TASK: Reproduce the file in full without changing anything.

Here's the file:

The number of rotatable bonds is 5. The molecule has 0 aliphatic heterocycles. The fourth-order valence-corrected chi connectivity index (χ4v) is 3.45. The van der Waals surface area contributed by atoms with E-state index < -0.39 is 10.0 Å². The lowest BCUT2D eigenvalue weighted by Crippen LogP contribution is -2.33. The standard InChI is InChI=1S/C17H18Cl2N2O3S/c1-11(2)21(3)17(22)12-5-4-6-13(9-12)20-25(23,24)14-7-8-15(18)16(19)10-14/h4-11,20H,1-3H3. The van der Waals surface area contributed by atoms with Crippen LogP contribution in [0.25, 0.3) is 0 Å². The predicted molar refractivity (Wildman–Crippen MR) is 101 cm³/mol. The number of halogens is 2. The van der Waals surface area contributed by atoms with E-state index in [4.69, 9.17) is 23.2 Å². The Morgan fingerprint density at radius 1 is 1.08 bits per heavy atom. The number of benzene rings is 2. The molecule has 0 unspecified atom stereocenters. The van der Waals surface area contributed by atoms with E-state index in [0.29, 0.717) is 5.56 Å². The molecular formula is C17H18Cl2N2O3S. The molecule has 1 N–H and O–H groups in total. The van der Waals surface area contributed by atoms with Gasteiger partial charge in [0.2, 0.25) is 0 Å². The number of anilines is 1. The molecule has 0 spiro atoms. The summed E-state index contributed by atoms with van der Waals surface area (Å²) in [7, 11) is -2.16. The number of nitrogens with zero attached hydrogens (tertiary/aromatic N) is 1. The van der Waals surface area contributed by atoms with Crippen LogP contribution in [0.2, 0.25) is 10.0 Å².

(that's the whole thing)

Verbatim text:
The number of rotatable bonds is 5. The molecule has 0 aliphatic heterocycles. The fourth-order valence-corrected chi connectivity index (χ4v) is 3.45. The van der Waals surface area contributed by atoms with E-state index < -0.39 is 10.0 Å². The lowest BCUT2D eigenvalue weighted by Crippen LogP contribution is -2.33. The standard InChI is InChI=1S/C17H18Cl2N2O3S/c1-11(2)21(3)17(22)12-5-4-6-13(9-12)20-25(23,24)14-7-8-15(18)16(19)10-14/h4-11,20H,1-3H3. The van der Waals surface area contributed by atoms with Crippen LogP contribution in [0.25, 0.3) is 0 Å². The predicted molar refractivity (Wildman–Crippen MR) is 101 cm³/mol. The number of halogens is 2. The van der Waals surface area contributed by atoms with E-state index in [4.69, 9.17) is 23.2 Å². The Morgan fingerprint density at radius 1 is 1.08 bits per heavy atom. The number of benzene rings is 2. The molecule has 0 unspecified atom stereocenters. The van der Waals surface area contributed by atoms with E-state index in [0.29, 0.717) is 5.56 Å². The molecular formula is C17H18Cl2N2O3S. The molecule has 1 N–H and O–H groups in total. The van der Waals surface area contributed by atoms with Gasteiger partial charge in [0.2, 0.25) is 0 Å². The number of anilines is 1. The molecule has 0 spiro atoms. The summed E-state index contributed by atoms with van der Waals surface area (Å²) in [7, 11) is -2.16. The number of nitrogens with zero attached hydrogens (tertiary/aromatic N) is 1. The van der Waals surface area contributed by atoms with Crippen LogP contribution in [0.2, 0.25) is 10.0 Å².